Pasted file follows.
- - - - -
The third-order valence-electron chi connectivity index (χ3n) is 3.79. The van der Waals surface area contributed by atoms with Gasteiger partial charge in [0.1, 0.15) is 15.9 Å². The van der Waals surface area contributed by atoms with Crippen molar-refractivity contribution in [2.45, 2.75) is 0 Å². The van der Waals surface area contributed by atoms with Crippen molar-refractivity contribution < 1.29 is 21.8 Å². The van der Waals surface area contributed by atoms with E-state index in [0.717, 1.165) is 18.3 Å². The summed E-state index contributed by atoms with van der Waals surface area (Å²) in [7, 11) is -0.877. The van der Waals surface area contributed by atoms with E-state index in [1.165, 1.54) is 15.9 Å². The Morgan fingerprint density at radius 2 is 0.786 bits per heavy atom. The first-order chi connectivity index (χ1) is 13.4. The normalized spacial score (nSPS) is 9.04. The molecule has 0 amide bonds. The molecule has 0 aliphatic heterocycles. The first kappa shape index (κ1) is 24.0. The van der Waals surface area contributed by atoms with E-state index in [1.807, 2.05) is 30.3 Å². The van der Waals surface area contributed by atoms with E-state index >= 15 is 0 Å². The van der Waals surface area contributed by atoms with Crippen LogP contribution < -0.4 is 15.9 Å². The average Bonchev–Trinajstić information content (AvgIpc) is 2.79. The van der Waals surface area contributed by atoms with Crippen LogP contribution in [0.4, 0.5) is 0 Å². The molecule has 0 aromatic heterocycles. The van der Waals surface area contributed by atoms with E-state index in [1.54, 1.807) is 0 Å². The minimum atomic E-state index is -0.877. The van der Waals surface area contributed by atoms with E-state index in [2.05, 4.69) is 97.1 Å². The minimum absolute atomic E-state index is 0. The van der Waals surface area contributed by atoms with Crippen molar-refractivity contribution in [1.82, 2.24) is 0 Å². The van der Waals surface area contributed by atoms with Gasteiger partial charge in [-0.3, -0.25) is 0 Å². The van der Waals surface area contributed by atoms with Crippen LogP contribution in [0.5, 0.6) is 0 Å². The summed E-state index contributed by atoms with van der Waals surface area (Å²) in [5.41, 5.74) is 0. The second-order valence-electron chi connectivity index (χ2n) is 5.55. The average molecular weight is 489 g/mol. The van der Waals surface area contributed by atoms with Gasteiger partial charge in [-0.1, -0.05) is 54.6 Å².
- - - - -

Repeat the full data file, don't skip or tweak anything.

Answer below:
The third-order valence-electron chi connectivity index (χ3n) is 3.79. The van der Waals surface area contributed by atoms with Gasteiger partial charge in [0.1, 0.15) is 15.9 Å². The van der Waals surface area contributed by atoms with Crippen molar-refractivity contribution in [2.45, 2.75) is 0 Å². The van der Waals surface area contributed by atoms with Crippen molar-refractivity contribution < 1.29 is 21.8 Å². The van der Waals surface area contributed by atoms with E-state index in [0.717, 1.165) is 18.3 Å². The summed E-state index contributed by atoms with van der Waals surface area (Å²) in [7, 11) is -0.877. The van der Waals surface area contributed by atoms with E-state index in [1.165, 1.54) is 15.9 Å². The Morgan fingerprint density at radius 2 is 0.786 bits per heavy atom. The first-order chi connectivity index (χ1) is 13.4. The normalized spacial score (nSPS) is 9.04. The molecule has 0 amide bonds. The molecule has 0 aliphatic heterocycles. The first kappa shape index (κ1) is 24.0. The van der Waals surface area contributed by atoms with E-state index in [1.807, 2.05) is 30.3 Å². The van der Waals surface area contributed by atoms with E-state index >= 15 is 0 Å². The van der Waals surface area contributed by atoms with Crippen LogP contribution < -0.4 is 15.9 Å². The average Bonchev–Trinajstić information content (AvgIpc) is 2.79. The van der Waals surface area contributed by atoms with Crippen LogP contribution in [0.4, 0.5) is 0 Å². The molecule has 0 aromatic heterocycles. The van der Waals surface area contributed by atoms with E-state index in [1.54, 1.807) is 0 Å². The minimum atomic E-state index is -0.877. The van der Waals surface area contributed by atoms with E-state index in [2.05, 4.69) is 97.1 Å². The minimum absolute atomic E-state index is 0. The van der Waals surface area contributed by atoms with Crippen molar-refractivity contribution in [1.82, 2.24) is 0 Å². The van der Waals surface area contributed by atoms with Gasteiger partial charge in [-0.3, -0.25) is 0 Å². The van der Waals surface area contributed by atoms with Crippen LogP contribution in [0.5, 0.6) is 0 Å². The summed E-state index contributed by atoms with van der Waals surface area (Å²) in [5.41, 5.74) is 0. The second-order valence-electron chi connectivity index (χ2n) is 5.55. The average molecular weight is 489 g/mol. The van der Waals surface area contributed by atoms with Gasteiger partial charge in [-0.1, -0.05) is 54.6 Å².